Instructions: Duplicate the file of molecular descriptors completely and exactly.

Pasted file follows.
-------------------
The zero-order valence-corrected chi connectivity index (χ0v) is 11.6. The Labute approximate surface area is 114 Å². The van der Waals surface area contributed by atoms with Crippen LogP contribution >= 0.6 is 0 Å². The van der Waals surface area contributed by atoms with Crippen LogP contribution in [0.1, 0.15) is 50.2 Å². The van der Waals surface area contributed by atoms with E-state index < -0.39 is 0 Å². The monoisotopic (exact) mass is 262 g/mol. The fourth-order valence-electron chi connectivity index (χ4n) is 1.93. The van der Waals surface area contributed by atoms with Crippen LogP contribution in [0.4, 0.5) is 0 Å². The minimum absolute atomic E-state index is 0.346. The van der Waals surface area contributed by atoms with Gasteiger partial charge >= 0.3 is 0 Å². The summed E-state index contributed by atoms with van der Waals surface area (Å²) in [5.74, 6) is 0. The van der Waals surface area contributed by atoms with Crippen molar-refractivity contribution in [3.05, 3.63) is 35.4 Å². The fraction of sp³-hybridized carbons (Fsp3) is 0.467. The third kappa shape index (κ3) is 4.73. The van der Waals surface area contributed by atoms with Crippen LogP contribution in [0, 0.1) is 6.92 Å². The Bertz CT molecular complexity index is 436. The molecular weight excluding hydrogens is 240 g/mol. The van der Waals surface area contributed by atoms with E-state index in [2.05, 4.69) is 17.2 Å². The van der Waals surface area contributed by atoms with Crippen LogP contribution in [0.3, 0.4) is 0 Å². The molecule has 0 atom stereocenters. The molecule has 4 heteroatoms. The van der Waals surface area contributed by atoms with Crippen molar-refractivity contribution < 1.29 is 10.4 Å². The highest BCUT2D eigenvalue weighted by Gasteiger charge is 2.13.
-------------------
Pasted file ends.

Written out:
The zero-order valence-corrected chi connectivity index (χ0v) is 11.6. The Labute approximate surface area is 114 Å². The van der Waals surface area contributed by atoms with Crippen LogP contribution >= 0.6 is 0 Å². The van der Waals surface area contributed by atoms with Crippen LogP contribution in [0.1, 0.15) is 50.2 Å². The van der Waals surface area contributed by atoms with E-state index < -0.39 is 0 Å². The monoisotopic (exact) mass is 262 g/mol. The fourth-order valence-electron chi connectivity index (χ4n) is 1.93. The van der Waals surface area contributed by atoms with Crippen LogP contribution in [0.4, 0.5) is 0 Å². The minimum absolute atomic E-state index is 0.346. The van der Waals surface area contributed by atoms with Gasteiger partial charge >= 0.3 is 0 Å². The summed E-state index contributed by atoms with van der Waals surface area (Å²) in [5.74, 6) is 0. The van der Waals surface area contributed by atoms with Crippen molar-refractivity contribution in [3.05, 3.63) is 35.4 Å². The fraction of sp³-hybridized carbons (Fsp3) is 0.467. The third kappa shape index (κ3) is 4.73. The van der Waals surface area contributed by atoms with Crippen LogP contribution in [0, 0.1) is 6.92 Å². The Bertz CT molecular complexity index is 436. The molecular weight excluding hydrogens is 240 g/mol. The van der Waals surface area contributed by atoms with E-state index in [2.05, 4.69) is 17.2 Å². The van der Waals surface area contributed by atoms with Crippen LogP contribution in [0.3, 0.4) is 0 Å². The molecule has 0 atom stereocenters. The molecule has 4 heteroatoms. The van der Waals surface area contributed by atoms with Crippen molar-refractivity contribution < 1.29 is 10.4 Å². The highest BCUT2D eigenvalue weighted by Gasteiger charge is 2.13.